Trump says saved 51m jobs, economists differ

Lawrence Delevingne, Chris Prentice, Michelle Price and Jeff Mason Standing before half a dozen American flags during a press conference at his country club in Bedminster, New Jersey, President Donald Trump heralded what has become a central plank of his argument for re-election in November: his administration’s handling of the economic fallout of the COVID-19 pandemic.
“Through the historic relief package that I signed into law, we saved over 50 million American jobs,” he said in the August 15 remarks. Referring to his Democratic opponents, he said, “They don’t like these kind of numbers because they think it’ll hurt them in the election.” The estimate that the $660 billion taxpayer-funded Paycheck Protection Program (PPP) saved some 51 million jobs has been trumpeted by the Republican Party, its Congressional leadership and the president’s reelection campaign. On Monday, Trump touted it again at a rally west of Charlotte, North Carolina, site of the Republican National Convention.
However, the PPP likely did not save 51 million jobs, or anywhere close to it, according to Reuters interviews with economists and an analysis of the program’s data. Half a dozen economists put the number of jobs saved by the initiative at only a fraction of 51 million — ranging between one million and 14 million.
“I don’t think there is an economist who would say that the program has saved 50 million jobs,” said Richard Prisinzano, who was a financial economist at the US Department of the Treasury for 13 years before leaving in 2017. His rough estimate, Prisinzano said, is between five and seven million jobs saved, based on his own adjustments to other researchers’ work at MIT and elsewhere.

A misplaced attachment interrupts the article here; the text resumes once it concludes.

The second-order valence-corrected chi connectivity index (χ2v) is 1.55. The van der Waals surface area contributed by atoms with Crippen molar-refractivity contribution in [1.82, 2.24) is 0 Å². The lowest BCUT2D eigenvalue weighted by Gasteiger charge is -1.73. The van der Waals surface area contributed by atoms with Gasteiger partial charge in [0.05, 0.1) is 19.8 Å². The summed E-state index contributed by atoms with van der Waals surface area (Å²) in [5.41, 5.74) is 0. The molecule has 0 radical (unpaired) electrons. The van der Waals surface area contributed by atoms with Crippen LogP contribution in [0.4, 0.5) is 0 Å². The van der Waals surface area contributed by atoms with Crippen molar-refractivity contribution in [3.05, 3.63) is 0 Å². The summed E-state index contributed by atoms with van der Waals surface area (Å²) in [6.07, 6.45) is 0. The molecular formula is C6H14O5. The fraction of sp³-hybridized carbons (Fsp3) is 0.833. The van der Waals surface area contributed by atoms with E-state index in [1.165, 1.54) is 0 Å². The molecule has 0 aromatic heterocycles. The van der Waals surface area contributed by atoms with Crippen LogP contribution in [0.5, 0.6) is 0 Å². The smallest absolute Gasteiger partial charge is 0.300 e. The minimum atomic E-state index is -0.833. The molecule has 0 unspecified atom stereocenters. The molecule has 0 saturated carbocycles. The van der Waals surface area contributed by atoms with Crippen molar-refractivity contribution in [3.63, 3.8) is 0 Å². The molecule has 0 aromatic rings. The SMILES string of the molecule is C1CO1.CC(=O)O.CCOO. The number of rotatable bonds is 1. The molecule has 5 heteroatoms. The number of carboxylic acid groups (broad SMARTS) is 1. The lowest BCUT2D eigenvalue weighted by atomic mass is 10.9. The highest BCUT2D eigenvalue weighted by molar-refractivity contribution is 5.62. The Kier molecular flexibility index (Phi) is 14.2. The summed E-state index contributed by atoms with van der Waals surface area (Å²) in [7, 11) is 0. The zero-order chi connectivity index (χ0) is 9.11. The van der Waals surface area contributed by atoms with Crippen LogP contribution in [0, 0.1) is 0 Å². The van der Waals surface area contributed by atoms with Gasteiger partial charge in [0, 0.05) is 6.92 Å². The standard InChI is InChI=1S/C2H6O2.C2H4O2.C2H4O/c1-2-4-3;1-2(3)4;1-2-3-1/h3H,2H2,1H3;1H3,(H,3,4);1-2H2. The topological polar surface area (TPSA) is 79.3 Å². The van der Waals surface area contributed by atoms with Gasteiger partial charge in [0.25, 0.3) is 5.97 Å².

Officials in Trump’s own administration give varying explanations for the 51 million figure. In interviews with Reuters, officials from the Treasury Department and the Small Business Administration(SBA), which oversee the PPP program, said the 51 million refers to the total number of workers reported by businesses approved for a loan — not the number of jobs that were saved.
White House chief economic adviser Larry Kudlow gave some support to that assessment in an interview with Reuters, saying he surmised the jobs figure was the sum of all jobs at businesses that received PPP loans.
“We saved a lot of jobs, there’s no question about that,” he said.
The PPP was part of some $3 trillion of bailout measures passed in the spring. At the time, there was little debate that funding was needed for small businesses as the economic blows from COVID-19 hit the United States.
Since then, congressional Democrats have challenged the data on the program, released by the administration in July. “We’ve seen some inaccuracies with the data in terms of how they calculate how many jobs were protected and saved,” said New Jersey Democratic representative Andy Kim in August, who sits on the Small Business Committee.
An economist with the conservative Heritage Foundation also questioned the figures. “This data does not tell us how many of those jobs may have existed without the PPP loans. Additionally, everyone involved has an incentive to use inflated estimates,” said Adam Michel, senior policy analyst for fiscal policy at the foundation.
Michel, who has not analysed the data himself, cited the same research that former Treasury official Prisinzano did— a paper co-authored by economists at the Federal Reserve Board of Governors, MIT and ADP Research Institute. That study concluded that about 2.3 million jobs had been saved through early June.
— Reuters